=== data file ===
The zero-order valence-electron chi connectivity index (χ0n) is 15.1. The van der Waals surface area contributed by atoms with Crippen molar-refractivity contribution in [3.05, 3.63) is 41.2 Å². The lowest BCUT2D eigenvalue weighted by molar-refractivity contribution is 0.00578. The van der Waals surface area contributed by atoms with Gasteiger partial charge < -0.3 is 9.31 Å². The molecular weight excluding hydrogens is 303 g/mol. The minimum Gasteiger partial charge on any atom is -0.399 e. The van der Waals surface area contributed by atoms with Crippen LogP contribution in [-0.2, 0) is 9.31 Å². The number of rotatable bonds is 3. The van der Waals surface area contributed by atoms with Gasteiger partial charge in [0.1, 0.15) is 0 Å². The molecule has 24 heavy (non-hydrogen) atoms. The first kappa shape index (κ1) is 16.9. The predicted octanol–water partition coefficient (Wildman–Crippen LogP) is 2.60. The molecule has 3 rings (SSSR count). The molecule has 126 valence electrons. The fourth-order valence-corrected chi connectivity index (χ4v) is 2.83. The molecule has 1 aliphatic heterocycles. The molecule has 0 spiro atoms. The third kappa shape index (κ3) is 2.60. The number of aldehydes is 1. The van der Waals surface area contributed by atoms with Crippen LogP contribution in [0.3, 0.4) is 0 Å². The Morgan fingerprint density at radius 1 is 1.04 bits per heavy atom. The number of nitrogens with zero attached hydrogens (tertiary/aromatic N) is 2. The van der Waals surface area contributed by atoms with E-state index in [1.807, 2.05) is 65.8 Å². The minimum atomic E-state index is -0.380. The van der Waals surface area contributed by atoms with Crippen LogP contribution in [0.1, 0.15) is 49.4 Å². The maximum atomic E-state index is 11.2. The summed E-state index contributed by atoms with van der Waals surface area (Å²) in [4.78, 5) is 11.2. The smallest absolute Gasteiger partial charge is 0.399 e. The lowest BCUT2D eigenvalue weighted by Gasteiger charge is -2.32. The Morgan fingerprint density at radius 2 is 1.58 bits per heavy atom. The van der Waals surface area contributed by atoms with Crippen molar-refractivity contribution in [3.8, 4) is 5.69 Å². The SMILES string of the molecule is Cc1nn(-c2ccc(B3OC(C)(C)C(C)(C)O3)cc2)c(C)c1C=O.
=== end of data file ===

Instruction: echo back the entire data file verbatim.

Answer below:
The zero-order valence-electron chi connectivity index (χ0n) is 15.1. The van der Waals surface area contributed by atoms with Crippen molar-refractivity contribution in [3.05, 3.63) is 41.2 Å². The lowest BCUT2D eigenvalue weighted by molar-refractivity contribution is 0.00578. The van der Waals surface area contributed by atoms with Gasteiger partial charge < -0.3 is 9.31 Å². The molecular weight excluding hydrogens is 303 g/mol. The minimum Gasteiger partial charge on any atom is -0.399 e. The van der Waals surface area contributed by atoms with Crippen LogP contribution in [-0.2, 0) is 9.31 Å². The number of rotatable bonds is 3. The van der Waals surface area contributed by atoms with Gasteiger partial charge in [0.1, 0.15) is 0 Å². The molecule has 24 heavy (non-hydrogen) atoms. The first kappa shape index (κ1) is 16.9. The predicted octanol–water partition coefficient (Wildman–Crippen LogP) is 2.60. The molecule has 3 rings (SSSR count). The molecule has 126 valence electrons. The fourth-order valence-corrected chi connectivity index (χ4v) is 2.83. The molecule has 1 aliphatic heterocycles. The molecule has 0 spiro atoms. The third kappa shape index (κ3) is 2.60. The number of aldehydes is 1. The van der Waals surface area contributed by atoms with Crippen LogP contribution in [0.3, 0.4) is 0 Å². The Morgan fingerprint density at radius 1 is 1.04 bits per heavy atom. The number of nitrogens with zero attached hydrogens (tertiary/aromatic N) is 2. The van der Waals surface area contributed by atoms with E-state index in [1.807, 2.05) is 65.8 Å². The minimum atomic E-state index is -0.380. The van der Waals surface area contributed by atoms with Crippen LogP contribution in [0.1, 0.15) is 49.4 Å². The maximum atomic E-state index is 11.2. The summed E-state index contributed by atoms with van der Waals surface area (Å²) in [4.78, 5) is 11.2. The smallest absolute Gasteiger partial charge is 0.399 e. The lowest BCUT2D eigenvalue weighted by Gasteiger charge is -2.32. The Morgan fingerprint density at radius 2 is 1.58 bits per heavy atom. The van der Waals surface area contributed by atoms with Crippen molar-refractivity contribution in [3.8, 4) is 5.69 Å². The SMILES string of the molecule is Cc1nn(-c2ccc(B3OC(C)(C)C(C)(C)O3)cc2)c(C)c1C=O.